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Re: Veg food catching on in Mongolia

Postby Clueless Git » Thu Apr 08, 2010 9:40 am

KeithBC wrote: (2) one or more customers wishing to eat the meat.

'Lo Keith :)

Bit of pedantism for you here ...

Would 'willing' be a better word?

I'm thinking there that just 'willingly' eating a plate of meat as opposed to 'wishfully' eating a plate of meat makes no difference to the death toll required to produce a plate of meat at all.
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Re: Veg food catching on in Mongolia

Postby mudra » Sat Apr 10, 2010 4:50 am

as a vegetarian of some 39 years (ok ok ovolacto), i have not gone into any kind of argument/debate re vegetarianism for the last 30 years. I just do it.

But it's good news about Mongolia. My two months in '95 there were probably the hardest in my life as a vegetarian. In general the sight and smell of meat doesn't disturb me, my lamas eat meat and it doesn't bother me. But the all pervasive smell of mutton in Mongolia got to me a bit in the end - not so much out on the steppes but when I transited Ulan Bataar and stayed a couple of nights in a hotel, ostensibly to relax, clean up etc before leaving: the smell of mutton was in the carpets, the curtains everything.

The early morning of my departure I was second in line at the airport immigration desk. Just as the first passenger got his passport stamped a young boy, obviously a runner, delivered a package smelling of, yes you got it, mutton. I prayed and prayed for him to wait but to no avail. The officer opened the package straight away, picked up a few grisly bits and sucked on them with deep satisfaction before chewing and swallowing. Then with a cursory wipe on his uniform he grabbed the stamp and gave my passport a vigorous thump. With my highly developed sense powers I saw the microdroplets of mutton gravy splattered ever so finely on the page and knew it would be months before the smell disappeared. (OK so I lied, they were globules of mutton fat that were visible to my boggling eyes and it smelt bl...y awful).
:rolleye:

Sorry - I only tell this story to illustrate that not all vegetarians have compassion. It took me about 2 hours before I had any remote sense of forgiveness....
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Re: Veg food catching on in Mongolia

Postby catmoon » Sat Apr 10, 2010 11:04 am

Hmm. Maybe you could have seized the opportunity for a meditation on impermanence? Would that have got you through it? I mean, in a sense you have were carrying a bit of portable corpse with you to contemplate.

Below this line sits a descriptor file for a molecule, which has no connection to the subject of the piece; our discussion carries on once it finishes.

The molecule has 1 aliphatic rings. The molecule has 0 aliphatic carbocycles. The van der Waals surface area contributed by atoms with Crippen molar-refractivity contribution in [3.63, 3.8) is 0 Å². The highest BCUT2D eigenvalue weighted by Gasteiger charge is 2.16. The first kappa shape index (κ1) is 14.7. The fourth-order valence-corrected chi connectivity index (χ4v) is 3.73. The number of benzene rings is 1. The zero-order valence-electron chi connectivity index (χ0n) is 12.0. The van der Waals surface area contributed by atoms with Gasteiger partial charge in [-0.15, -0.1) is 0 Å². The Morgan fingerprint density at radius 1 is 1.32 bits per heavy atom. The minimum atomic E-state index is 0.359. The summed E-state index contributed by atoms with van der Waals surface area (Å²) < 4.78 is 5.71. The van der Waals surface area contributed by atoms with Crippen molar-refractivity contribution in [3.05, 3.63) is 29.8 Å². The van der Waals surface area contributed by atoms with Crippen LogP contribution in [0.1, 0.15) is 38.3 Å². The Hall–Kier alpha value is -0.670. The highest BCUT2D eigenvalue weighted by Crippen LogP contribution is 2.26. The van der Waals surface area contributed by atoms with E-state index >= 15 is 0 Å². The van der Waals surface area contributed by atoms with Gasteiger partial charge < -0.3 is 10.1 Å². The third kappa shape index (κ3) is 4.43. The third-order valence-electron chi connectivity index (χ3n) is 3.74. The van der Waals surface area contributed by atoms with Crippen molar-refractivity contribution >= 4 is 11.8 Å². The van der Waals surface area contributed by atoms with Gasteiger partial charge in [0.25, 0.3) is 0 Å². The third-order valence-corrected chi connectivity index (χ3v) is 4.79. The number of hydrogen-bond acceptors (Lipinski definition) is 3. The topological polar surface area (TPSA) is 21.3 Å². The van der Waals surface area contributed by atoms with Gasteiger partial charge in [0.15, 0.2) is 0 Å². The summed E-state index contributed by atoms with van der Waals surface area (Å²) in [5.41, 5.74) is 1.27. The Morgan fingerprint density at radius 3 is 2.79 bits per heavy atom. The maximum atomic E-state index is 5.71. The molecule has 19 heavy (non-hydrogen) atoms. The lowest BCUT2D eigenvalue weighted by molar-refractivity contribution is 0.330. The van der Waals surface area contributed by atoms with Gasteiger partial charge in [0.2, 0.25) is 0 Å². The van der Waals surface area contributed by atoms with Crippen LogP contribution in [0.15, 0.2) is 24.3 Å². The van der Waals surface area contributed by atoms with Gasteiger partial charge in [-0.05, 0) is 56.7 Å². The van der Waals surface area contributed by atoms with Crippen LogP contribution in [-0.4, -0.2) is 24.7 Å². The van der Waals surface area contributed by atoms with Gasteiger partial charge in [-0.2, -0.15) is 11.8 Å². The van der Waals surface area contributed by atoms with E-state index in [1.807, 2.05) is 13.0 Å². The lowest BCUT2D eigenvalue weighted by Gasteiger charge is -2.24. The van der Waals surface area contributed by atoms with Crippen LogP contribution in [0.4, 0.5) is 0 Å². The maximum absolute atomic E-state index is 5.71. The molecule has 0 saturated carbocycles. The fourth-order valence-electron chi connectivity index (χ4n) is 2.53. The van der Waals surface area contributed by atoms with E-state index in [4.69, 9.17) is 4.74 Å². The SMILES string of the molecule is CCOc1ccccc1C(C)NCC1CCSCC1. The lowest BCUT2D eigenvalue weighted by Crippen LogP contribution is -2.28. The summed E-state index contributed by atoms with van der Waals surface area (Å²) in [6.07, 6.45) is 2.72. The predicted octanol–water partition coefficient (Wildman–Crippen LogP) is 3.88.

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Re: Veg food catching on in Mongolia

Postby Indrajala » Sat Apr 10, 2010 1:45 pm

mudra wrote:as a vegetarian of some 39 years (ok ok ovolacto), i have not gone into any kind of argument/debate re vegetarianism for the last 30 years. I just do it.

But it's good news about Mongolia. My two months in '95 there were probably the hardest in my life as a vegetarian. In general the sight and smell of meat doesn't disturb me, my lamas eat meat and it doesn't bother me. But the all pervasive smell of mutton in Mongolia got to me a bit in the end - not so much out on the steppes but when I transited Ulan Bataar and stayed a couple of nights in a hotel, ostensibly to relax, clean up etc before leaving: the smell of mutton was in the carpets, the curtains everything.

The early morning of my departure I was second in line at the airport immigration desk. Just as the first passenger got his passport stamped a young boy, obviously a runner, delivered a package smelling of, yes you got it, mutton. I prayed and prayed for him to wait but to no avail. The officer opened the package straight away, picked up a few grisly bits and sucked on them with deep satisfaction before chewing and swallowing. Then with a cursory wipe on his uniform he grabbed the stamp and gave my passport a vigorous thump. With my highly developed sense powers I saw the microdroplets of mutton gravy splattered ever so finely on the page and knew it would be months before the smell disappeared. (OK so I lied, they were globules of mutton fat that were visible to my boggling eyes and it smelt bl...y awful).
:rolleye:

Sorry - I only tell this story to illustrate that not all vegetarians have compassion. It took me about 2 hours before I had any remote sense of forgiveness....



When I was in Taiwan I came back from the bookstore to the hostel with a dharma book in hand.

One fellow asked to see it and of course I handed it over.

He inspected it and handed it back to me.

"Yeah, I went for dinner with a friend..."

...and as I looked at the back of book a visible smear of grease was present.

I delicately attempted to clean it off with tissues and soap, but that damn smell remained for awhile.

When you don't eat meat, you really smell it. It permeates through things.

No wonder it says in the Brahma Net Sutra that if you eat meat animals will run away from you!